The white square of paper floating in the water is a courting photograph of the artist’s parents. ‘Between Worlds’ is a work completed shortly after the death of his father when his mother was experiencing common symptoms of the grief process. Such experiences (disorientation, audio or visual hallucinations, feelings of fear, etc…) are viewed by health professionals as a natural defensive reaction whereby the person grieving creates a means of continuing their connection with the person who has died. As Braham explains: “…the painting is my way of recognising the love and loss that she felt even more profoundly than we, their children, did or could. We live with such distances, but maybe paintings can be a site that brings us closer by operating in the overlaps that bind us as human beings.”
Calum Colvin, Vestiarium Scoticum II, Digital photographic print on paper, AP Edition 10, 2005
Unpacking the myths of Scotland’s history, Colvin’s series of photomontages was produced in an experiment with digital cameras for the BBC production ‘A Digital Picture of Britain’. Much of Colvin’s recent work has examined the enduring and controversial presence of Jacobite memories in modern Scotland; in particular, the constant fluidity of attitudes toward history, politics, and nationhood as exemplified by mass-produced symbols such as tartan, Robert Burns, and a romanticised Highland culture.
The central panel of Vestiarium Scoticum II shows a framed section of the boggy field of Culloden somewhere between the Jacobite and Hanoverian lines. A bolt of Stewart tartan fades into the bog suggesting the early origin of tartan in fabric dyes obtained from the land. The multiple layers of images that extend from the centre composition allude to the gradual classifying and dubious codification of clan tartans during the Victorian ‘Balmoralisation’ of highland culture in the 19th century. A foil to this theme emerges with further contemplation of the detail of the grave marker with a square of tartan laid atop. Photographed from a memorial ring at the battle site where visitors often leave mementoes, it along with the presence of the grotesque tam o’shanter clad skull alludes to the tragic human consequences of these historical and cultural shifts.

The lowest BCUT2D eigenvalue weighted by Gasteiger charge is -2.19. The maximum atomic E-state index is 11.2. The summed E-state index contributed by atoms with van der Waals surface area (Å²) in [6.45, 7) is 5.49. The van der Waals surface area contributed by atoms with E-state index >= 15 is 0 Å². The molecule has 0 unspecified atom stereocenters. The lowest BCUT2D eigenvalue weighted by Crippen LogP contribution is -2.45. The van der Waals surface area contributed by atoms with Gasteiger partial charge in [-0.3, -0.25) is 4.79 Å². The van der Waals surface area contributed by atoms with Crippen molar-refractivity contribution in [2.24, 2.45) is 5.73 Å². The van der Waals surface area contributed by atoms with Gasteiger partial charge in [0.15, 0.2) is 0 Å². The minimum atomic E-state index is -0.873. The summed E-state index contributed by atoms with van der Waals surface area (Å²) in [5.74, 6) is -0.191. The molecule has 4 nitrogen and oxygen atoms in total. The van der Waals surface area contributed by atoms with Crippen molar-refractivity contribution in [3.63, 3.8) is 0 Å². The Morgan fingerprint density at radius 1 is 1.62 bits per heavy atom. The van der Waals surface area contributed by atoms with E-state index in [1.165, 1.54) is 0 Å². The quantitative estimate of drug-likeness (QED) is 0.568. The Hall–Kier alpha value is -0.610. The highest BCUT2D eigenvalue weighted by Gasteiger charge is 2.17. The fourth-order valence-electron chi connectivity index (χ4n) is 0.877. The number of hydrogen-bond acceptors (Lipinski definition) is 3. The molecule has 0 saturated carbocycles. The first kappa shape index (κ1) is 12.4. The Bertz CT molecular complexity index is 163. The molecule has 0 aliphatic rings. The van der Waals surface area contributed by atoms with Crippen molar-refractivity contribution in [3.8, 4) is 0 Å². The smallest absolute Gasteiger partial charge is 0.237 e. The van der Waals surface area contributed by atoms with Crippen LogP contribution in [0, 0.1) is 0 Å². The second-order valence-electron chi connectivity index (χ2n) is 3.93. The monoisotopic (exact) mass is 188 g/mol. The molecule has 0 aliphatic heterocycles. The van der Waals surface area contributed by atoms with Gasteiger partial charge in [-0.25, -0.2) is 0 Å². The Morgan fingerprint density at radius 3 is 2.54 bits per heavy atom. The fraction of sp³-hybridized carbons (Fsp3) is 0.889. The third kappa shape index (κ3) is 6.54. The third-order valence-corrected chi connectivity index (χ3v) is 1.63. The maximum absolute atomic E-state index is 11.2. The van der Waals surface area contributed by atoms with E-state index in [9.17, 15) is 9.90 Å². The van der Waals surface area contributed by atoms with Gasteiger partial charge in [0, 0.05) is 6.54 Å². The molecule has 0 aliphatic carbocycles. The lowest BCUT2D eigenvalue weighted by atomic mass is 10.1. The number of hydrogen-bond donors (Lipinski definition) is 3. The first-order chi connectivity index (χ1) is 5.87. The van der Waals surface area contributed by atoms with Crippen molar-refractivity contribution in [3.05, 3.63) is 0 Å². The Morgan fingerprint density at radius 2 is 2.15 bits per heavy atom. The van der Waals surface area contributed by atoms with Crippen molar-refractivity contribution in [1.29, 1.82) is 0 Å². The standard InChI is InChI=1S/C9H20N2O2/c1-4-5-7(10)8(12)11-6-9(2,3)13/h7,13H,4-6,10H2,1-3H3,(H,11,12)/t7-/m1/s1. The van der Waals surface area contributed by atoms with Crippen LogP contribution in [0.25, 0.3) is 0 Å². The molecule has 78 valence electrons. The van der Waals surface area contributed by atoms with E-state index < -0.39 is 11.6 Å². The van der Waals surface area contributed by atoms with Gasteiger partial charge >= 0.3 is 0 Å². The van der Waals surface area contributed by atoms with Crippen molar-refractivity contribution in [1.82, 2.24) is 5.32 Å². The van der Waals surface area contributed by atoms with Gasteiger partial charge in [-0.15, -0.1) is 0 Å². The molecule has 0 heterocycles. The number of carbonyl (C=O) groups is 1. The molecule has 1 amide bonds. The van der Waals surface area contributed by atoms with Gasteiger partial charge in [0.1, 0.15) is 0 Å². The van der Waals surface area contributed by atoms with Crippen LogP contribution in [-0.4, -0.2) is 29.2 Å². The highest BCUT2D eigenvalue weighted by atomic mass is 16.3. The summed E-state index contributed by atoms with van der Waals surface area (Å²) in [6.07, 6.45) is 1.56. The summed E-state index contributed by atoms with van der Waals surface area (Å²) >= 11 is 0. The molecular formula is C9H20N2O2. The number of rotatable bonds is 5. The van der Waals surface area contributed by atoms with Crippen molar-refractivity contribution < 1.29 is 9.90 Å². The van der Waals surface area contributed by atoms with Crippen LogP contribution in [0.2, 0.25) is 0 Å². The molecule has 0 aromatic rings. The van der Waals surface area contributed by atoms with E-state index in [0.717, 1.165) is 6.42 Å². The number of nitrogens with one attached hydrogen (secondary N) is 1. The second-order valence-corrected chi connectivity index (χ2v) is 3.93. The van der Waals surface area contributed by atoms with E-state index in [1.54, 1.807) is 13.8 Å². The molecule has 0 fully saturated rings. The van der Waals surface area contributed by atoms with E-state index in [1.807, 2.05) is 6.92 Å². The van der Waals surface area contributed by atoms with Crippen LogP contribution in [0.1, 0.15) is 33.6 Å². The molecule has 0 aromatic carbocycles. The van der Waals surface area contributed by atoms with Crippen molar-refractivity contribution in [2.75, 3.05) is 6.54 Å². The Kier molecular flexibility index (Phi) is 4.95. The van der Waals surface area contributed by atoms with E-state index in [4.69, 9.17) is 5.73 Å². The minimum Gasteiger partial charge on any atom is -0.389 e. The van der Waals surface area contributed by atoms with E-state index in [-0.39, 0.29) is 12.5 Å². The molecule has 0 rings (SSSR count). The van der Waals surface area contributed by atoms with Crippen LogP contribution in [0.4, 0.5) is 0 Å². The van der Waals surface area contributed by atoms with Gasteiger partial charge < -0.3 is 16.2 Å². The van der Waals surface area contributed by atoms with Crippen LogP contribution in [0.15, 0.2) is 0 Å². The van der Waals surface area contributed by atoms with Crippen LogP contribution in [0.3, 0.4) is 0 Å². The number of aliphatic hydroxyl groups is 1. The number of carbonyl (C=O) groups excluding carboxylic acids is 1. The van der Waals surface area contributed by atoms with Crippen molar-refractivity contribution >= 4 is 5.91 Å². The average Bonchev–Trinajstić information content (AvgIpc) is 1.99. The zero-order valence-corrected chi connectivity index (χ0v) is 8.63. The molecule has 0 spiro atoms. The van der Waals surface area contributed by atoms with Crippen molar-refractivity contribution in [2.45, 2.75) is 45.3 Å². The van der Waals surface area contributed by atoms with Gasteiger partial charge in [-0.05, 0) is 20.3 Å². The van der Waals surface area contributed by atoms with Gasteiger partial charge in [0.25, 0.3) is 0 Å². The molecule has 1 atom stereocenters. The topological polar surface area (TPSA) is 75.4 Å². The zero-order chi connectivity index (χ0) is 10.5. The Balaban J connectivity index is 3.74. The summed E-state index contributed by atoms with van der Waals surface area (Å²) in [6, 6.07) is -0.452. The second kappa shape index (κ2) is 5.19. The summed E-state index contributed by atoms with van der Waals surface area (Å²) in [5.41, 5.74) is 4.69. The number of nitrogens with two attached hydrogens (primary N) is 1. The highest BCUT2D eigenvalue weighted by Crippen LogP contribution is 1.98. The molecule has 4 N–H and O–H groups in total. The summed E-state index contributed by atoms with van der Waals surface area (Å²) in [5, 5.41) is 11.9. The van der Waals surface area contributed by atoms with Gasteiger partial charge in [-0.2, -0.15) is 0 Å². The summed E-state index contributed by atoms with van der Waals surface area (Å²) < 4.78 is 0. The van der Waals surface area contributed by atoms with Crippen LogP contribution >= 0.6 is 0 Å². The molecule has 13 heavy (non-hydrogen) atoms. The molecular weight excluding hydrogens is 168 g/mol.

John Ayscough, ‘THIS IS OURS’: The National Gallery of Scotland, Photograph Giclee print, Edition 5, 2016
Ayscough’s ongoing series of monumental photographs are taken guerrilla style in various public sites throughout Scotland including Parliment, Police headquarters, and the NHS. Posting the same sign reading “This Is Ours’, Ayscough invites us to consider the significance of these sites for our society and the means by which they appropriate culture for their own means.
The painting is Benjamin West’s ‘Alexander III of Scotland Rescued from the Fury of a Stag by the Intrepidity of Colin Fitzgerald (‘The Death of the Stag’) from 1786 in The Scottish National Gallery. This is by far the largest painting in the collection and admirably represents West’s heroic and monumental style. It illustrates a legend in which the first chieftain of the Clan Mackenzie saves the life of the Scottish King. Colin Fitzgerald is shown about to spear a fierce stag who had turned on King Alexander III during a hunting expedition. West includes other huntsmen, horses and dogs whose dynamic poses and striking gestures enhance the dramatic moment.